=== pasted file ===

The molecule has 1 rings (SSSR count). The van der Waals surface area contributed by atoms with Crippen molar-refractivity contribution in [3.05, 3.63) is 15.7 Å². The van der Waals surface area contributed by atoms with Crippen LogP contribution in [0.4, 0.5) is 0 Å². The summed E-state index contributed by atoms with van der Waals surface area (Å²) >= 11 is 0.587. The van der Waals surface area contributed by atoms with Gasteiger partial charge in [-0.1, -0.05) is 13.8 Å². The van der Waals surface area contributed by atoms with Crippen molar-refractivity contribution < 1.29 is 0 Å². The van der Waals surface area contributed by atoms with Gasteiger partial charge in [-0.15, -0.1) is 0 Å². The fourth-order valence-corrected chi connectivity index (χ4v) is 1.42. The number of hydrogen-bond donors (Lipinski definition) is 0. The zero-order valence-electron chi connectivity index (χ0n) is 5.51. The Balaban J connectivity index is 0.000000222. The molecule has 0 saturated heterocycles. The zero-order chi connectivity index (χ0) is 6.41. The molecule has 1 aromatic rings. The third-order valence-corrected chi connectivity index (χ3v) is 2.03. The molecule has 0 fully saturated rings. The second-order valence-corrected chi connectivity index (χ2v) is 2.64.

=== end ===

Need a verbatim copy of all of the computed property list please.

The molecule has 1 rings (SSSR count). The van der Waals surface area contributed by atoms with Crippen molar-refractivity contribution in [3.05, 3.63) is 15.7 Å². The van der Waals surface area contributed by atoms with Crippen LogP contribution in [0.4, 0.5) is 0 Å². The summed E-state index contributed by atoms with van der Waals surface area (Å²) >= 11 is 0.587. The van der Waals surface area contributed by atoms with Gasteiger partial charge in [-0.1, -0.05) is 13.8 Å². The van der Waals surface area contributed by atoms with Crippen molar-refractivity contribution < 1.29 is 0 Å². The van der Waals surface area contributed by atoms with Gasteiger partial charge in [-0.15, -0.1) is 0 Å². The fourth-order valence-corrected chi connectivity index (χ4v) is 1.42. The number of hydrogen-bond donors (Lipinski definition) is 0. The zero-order valence-electron chi connectivity index (χ0n) is 5.51. The Balaban J connectivity index is 0.000000222. The molecule has 0 saturated heterocycles. The zero-order chi connectivity index (χ0) is 6.41. The molecule has 1 aromatic rings. The third-order valence-corrected chi connectivity index (χ3v) is 2.03. The molecule has 0 fully saturated rings. The second-order valence-corrected chi connectivity index (χ2v) is 2.64.